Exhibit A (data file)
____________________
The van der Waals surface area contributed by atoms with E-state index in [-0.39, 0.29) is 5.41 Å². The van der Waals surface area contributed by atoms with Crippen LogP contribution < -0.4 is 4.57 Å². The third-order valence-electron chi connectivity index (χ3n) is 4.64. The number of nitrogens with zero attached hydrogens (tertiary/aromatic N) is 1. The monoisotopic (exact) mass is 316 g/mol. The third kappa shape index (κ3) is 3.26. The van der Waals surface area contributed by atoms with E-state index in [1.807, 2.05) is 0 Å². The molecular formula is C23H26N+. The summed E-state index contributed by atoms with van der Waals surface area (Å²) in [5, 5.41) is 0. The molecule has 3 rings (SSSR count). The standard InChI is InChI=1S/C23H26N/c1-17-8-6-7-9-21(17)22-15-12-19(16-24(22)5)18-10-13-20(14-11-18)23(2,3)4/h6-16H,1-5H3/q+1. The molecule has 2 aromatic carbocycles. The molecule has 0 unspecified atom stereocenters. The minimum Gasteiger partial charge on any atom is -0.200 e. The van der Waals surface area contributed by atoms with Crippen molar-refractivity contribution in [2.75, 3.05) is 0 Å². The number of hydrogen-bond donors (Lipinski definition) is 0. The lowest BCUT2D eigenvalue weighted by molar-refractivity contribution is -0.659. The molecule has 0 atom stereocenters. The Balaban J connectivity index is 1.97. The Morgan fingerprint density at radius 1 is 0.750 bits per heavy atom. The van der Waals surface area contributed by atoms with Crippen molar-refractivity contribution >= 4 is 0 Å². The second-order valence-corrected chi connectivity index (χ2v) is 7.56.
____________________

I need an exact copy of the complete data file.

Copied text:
The van der Waals surface area contributed by atoms with E-state index in [-0.39, 0.29) is 5.41 Å². The van der Waals surface area contributed by atoms with Crippen LogP contribution < -0.4 is 4.57 Å². The third-order valence-electron chi connectivity index (χ3n) is 4.64. The number of nitrogens with zero attached hydrogens (tertiary/aromatic N) is 1. The monoisotopic (exact) mass is 316 g/mol. The third kappa shape index (κ3) is 3.26. The van der Waals surface area contributed by atoms with E-state index in [1.807, 2.05) is 0 Å². The molecular formula is C23H26N+. The summed E-state index contributed by atoms with van der Waals surface area (Å²) in [5, 5.41) is 0. The molecule has 3 rings (SSSR count). The standard InChI is InChI=1S/C23H26N/c1-17-8-6-7-9-21(17)22-15-12-19(16-24(22)5)18-10-13-20(14-11-18)23(2,3)4/h6-16H,1-5H3/q+1. The molecule has 2 aromatic carbocycles. The molecule has 0 unspecified atom stereocenters. The minimum Gasteiger partial charge on any atom is -0.200 e. The van der Waals surface area contributed by atoms with Crippen molar-refractivity contribution in [2.75, 3.05) is 0 Å². The number of hydrogen-bond donors (Lipinski definition) is 0. The lowest BCUT2D eigenvalue weighted by molar-refractivity contribution is -0.659. The molecule has 0 atom stereocenters. The Balaban J connectivity index is 1.97. The Morgan fingerprint density at radius 1 is 0.750 bits per heavy atom. The van der Waals surface area contributed by atoms with Crippen molar-refractivity contribution >= 4 is 0 Å². The second-order valence-corrected chi connectivity index (χ2v) is 7.56.